PART 1 – Option 1
Explain how the language you use is shaped by the ‘Discourse Communities’ you belong to, using examples from your own experience to illustrate your points.
There are many variations of dialect and register in the English language and this shapes the way we write and speak. Here, we will discuss and analyse how the discourse communities we belong to, relate to different practical and social functions, and how we adapt our language in order to fulfil these functions. We will also look at how the transmission of specific terminology can point to the identity of the speaker or writer. The term ‘discourse community’ is used here to describe groups of people who use a particular register of language as a result of their shared interest in a particular activity, and often using specialist terminology incomprehensible to the outsider.
The concept of ‘register’ is language determined by the way in which it is used and can often be just as important as the message you are conveying whether it is in verbal or written form, comparing examples of spoken and written discourse shows us that the structure of language can be influenced by the way it is used’ (Seargeant, 2010, p. 58). One of the key functions of a specialist register is to allow people to communicate with a high level of precision. The philosopher Ludwig Wittgenstein describes words as ‘tools in a toolbox […] if we want to get something done, we need to use the correct tool’ (Wittgenstein, 1953, para.11). Here, Wittgenstein is implying that we need to use the right language for the right activity and ‘what counts as the right type of tool will depend on the task at hand and the circumstances in which it is to be used’ (Ibid).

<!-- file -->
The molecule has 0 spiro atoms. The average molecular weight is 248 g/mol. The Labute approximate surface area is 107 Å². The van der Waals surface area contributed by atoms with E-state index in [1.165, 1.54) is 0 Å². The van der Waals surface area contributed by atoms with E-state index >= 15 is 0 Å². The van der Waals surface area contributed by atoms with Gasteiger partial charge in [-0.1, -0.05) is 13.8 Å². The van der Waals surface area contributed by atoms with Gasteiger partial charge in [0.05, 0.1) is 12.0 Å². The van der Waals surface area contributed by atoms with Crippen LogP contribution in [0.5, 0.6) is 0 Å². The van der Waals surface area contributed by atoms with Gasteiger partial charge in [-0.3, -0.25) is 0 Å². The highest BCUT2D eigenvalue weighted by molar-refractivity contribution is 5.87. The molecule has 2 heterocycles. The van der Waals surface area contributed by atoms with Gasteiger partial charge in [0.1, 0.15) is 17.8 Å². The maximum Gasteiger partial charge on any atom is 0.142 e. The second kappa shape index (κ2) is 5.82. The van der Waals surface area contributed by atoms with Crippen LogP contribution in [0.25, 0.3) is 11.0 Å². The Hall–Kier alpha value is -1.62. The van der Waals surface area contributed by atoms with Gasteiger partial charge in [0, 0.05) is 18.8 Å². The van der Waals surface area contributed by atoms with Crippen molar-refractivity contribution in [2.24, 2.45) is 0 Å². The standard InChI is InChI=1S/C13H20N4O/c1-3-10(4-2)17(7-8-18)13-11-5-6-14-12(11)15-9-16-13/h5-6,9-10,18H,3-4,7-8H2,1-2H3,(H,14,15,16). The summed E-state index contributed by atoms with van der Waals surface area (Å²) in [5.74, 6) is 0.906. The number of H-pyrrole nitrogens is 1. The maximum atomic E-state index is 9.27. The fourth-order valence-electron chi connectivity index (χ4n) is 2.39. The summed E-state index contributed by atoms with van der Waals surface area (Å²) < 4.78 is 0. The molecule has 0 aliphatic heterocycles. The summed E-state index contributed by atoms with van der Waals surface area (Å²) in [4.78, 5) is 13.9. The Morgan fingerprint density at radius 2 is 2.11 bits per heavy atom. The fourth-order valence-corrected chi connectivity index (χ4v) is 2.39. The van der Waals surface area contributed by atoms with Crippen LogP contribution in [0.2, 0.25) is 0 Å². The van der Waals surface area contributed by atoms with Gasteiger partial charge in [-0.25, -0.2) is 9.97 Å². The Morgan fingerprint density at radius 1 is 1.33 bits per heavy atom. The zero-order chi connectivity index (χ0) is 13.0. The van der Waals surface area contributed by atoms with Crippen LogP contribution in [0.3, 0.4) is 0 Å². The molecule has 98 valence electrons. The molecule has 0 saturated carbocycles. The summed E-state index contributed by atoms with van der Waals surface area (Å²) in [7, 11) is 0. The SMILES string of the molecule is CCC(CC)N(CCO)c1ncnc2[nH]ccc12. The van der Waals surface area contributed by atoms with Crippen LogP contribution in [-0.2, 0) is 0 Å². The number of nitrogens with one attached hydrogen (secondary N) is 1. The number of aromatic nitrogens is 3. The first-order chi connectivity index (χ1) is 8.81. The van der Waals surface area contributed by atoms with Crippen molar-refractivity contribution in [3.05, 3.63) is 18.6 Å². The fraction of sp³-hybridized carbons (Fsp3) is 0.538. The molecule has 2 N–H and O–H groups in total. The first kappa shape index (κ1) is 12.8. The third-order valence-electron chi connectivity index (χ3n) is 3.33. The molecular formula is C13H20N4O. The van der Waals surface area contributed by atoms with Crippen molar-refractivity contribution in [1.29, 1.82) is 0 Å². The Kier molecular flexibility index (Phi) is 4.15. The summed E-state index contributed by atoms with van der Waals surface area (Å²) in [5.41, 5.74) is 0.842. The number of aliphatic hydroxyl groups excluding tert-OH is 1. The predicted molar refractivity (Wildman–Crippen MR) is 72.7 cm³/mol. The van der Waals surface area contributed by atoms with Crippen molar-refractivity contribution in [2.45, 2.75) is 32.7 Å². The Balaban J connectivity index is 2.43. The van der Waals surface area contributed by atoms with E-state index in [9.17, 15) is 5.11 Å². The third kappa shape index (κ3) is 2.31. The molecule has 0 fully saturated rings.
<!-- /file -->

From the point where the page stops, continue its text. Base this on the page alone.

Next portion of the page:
‘Many people face new challenges when they first join a discourse community in having to adapt to the specialist register relating to that community and change their linguistic practices to the communities norms’ (Seargeant, 2010, p.63). The Open University is a...